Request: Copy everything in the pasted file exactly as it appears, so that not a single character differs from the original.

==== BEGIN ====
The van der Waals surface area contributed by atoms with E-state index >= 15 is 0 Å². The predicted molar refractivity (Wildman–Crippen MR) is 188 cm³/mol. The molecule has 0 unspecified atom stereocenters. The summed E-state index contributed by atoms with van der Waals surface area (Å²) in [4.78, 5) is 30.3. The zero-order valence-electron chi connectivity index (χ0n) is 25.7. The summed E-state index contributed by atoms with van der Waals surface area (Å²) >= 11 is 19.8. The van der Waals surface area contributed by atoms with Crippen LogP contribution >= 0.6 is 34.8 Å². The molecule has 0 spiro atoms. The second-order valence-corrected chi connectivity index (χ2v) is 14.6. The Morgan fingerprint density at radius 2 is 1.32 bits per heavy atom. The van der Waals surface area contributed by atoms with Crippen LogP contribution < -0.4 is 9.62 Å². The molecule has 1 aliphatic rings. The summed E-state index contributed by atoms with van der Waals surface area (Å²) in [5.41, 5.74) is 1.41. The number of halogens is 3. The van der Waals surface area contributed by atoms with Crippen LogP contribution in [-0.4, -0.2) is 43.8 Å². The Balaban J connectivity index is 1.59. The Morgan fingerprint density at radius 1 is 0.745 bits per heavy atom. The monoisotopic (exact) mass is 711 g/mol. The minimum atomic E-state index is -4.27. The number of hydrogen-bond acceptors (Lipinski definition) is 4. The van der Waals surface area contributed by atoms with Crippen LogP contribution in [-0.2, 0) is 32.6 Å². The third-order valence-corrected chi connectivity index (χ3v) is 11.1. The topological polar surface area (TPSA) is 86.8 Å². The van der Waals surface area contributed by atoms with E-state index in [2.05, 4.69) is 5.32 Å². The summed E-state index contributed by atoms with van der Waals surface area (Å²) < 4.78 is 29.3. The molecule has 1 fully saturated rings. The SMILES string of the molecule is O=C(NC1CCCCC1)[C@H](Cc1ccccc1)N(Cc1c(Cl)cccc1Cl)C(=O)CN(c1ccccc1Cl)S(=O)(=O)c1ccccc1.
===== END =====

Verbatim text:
The van der Waals surface area contributed by atoms with E-state index >= 15 is 0 Å². The predicted molar refractivity (Wildman–Crippen MR) is 188 cm³/mol. The molecule has 0 unspecified atom stereocenters. The summed E-state index contributed by atoms with van der Waals surface area (Å²) in [4.78, 5) is 30.3. The zero-order valence-electron chi connectivity index (χ0n) is 25.7. The summed E-state index contributed by atoms with van der Waals surface area (Å²) >= 11 is 19.8. The van der Waals surface area contributed by atoms with Crippen LogP contribution >= 0.6 is 34.8 Å². The molecule has 0 spiro atoms. The second-order valence-corrected chi connectivity index (χ2v) is 14.6. The Morgan fingerprint density at radius 2 is 1.32 bits per heavy atom. The van der Waals surface area contributed by atoms with Crippen LogP contribution < -0.4 is 9.62 Å². The molecule has 1 aliphatic rings. The summed E-state index contributed by atoms with van der Waals surface area (Å²) in [5.41, 5.74) is 1.41. The number of halogens is 3. The van der Waals surface area contributed by atoms with Crippen LogP contribution in [-0.4, -0.2) is 43.8 Å². The Balaban J connectivity index is 1.59. The Morgan fingerprint density at radius 1 is 0.745 bits per heavy atom. The monoisotopic (exact) mass is 711 g/mol. The minimum atomic E-state index is -4.27. The number of hydrogen-bond acceptors (Lipinski definition) is 4. The van der Waals surface area contributed by atoms with Crippen LogP contribution in [-0.2, 0) is 32.6 Å². The third-order valence-corrected chi connectivity index (χ3v) is 11.1. The topological polar surface area (TPSA) is 86.8 Å². The van der Waals surface area contributed by atoms with E-state index in [2.05, 4.69) is 5.32 Å². The summed E-state index contributed by atoms with van der Waals surface area (Å²) < 4.78 is 29.3. The molecule has 1 fully saturated rings. The SMILES string of the molecule is O=C(NC1CCCCC1)[C@H](Cc1ccccc1)N(Cc1c(Cl)cccc1Cl)C(=O)CN(c1ccccc1Cl)S(=O)(=O)c1ccccc1.